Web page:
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Carolyn Poirier: Getting young people involved in the fight against Alzheimer’s

After Carolyn Poirier found out her mother had been diagnosed with Alzheimer's disease, the Laurier alumna took action

When Carolyn Poirier (BBA ’10) was in her second year at Laurier, her mother was diagnosed with Alzheimer’s Disease. A few years later, she joined with some friends (including fellow Laurier alumni) to form Young People Against Alzheimer’s, which has raised $196,000 for the Alzheimer Society of Toronto over the past four years.

The organization, which is now known as the Young Leaders Council of the  Alzheimer Society of Toronto, raises money and awareness through a series of events and initiatives including Memory Ball, an annual gala fundraiser in Toronto.

Carolyn, Jane, Claire
L-R: Carolyn, Jane and Claire at the Toronto Zoo.

How did the organization come together?

After leaving Laurier in the summer of 2010, I was lucky enough to jump into full-time employment at one of the big-five banks in downtown Toronto. It was rewarding and challenging, but I found the path I was on to be less fulfilling than I imagined.

Having a family connection to the disease, I, along with three other Laurier BBAs (Cristina Costa, Megan Shaw, Lauren Hopkinson) and two friends from Western (Katherine Andrikopoulos and Kathryn Fudurich) joined together to use some of our free time to do something important. We were determined to put together a charity event, like the dozens we’d participated in throughout university, to do something positive in the face of a disease we all had close ties to.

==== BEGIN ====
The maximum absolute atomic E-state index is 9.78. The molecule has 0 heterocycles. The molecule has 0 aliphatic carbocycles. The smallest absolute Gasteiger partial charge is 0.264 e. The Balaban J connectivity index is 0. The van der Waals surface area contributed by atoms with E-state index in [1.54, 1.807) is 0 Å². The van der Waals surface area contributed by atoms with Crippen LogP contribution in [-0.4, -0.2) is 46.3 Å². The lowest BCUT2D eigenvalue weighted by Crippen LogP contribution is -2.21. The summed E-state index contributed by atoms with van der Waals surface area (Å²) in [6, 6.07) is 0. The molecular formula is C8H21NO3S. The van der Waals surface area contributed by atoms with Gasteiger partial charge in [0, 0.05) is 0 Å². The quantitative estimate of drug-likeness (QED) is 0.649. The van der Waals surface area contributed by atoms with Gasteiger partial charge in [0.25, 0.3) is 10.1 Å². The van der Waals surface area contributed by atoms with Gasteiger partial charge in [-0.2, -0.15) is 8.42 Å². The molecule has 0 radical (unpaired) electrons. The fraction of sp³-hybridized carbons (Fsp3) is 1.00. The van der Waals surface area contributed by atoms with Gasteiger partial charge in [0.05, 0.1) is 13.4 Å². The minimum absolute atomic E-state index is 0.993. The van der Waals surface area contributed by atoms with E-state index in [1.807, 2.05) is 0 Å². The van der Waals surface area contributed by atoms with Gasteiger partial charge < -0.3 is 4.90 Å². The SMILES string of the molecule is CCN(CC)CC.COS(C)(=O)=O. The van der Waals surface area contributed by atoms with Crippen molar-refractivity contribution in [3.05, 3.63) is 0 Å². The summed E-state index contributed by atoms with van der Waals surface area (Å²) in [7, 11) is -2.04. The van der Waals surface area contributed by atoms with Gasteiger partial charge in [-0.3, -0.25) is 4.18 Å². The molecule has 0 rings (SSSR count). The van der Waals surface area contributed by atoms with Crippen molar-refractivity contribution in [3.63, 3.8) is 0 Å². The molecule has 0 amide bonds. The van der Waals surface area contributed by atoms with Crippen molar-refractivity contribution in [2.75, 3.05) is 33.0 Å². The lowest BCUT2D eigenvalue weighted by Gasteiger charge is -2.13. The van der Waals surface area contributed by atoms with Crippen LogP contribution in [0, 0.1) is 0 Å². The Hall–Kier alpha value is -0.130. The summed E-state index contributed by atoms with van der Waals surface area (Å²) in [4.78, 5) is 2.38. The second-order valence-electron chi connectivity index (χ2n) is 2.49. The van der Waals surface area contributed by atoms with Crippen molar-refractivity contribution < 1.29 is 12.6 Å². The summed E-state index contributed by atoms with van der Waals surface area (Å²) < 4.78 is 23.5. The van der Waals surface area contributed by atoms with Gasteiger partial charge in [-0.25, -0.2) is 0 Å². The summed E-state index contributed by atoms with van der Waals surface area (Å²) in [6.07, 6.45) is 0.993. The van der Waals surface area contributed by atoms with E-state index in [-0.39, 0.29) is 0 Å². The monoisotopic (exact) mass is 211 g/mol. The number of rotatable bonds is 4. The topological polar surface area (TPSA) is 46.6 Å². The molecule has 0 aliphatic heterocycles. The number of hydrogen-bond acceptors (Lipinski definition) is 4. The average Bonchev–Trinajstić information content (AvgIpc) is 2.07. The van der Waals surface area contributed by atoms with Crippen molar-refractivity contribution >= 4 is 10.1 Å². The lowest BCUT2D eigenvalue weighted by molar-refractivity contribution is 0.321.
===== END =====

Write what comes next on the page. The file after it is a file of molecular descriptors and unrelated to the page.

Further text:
Our first Memory Ball in March of 2012 was a great success, raising $23,000. We met with the Alzheimer’s Society of Toronto and we started to see the direct correlation between the dollars we raised and the people they helped. From that point on, we have all been hooked on fundraising!

What kind of work does the organization do?

We aim to increase awareness and generate funds for an extremely under-followed and misunderstood terminal illness. Alzheimer’s affects 750,000 Canadians, which further affects millions through family caregivers and puts constant strain on the health care system. The cost is estimated to be $33 billion per year in Canada.

Since 2011, we have raised funds and awareness through five flagship events as well as numerous other initiatives and smaller scale events. We have introduced thousands of young people to the ramifications of this disease in their lives and to society as a whole.

Why is this cause so close to your heart?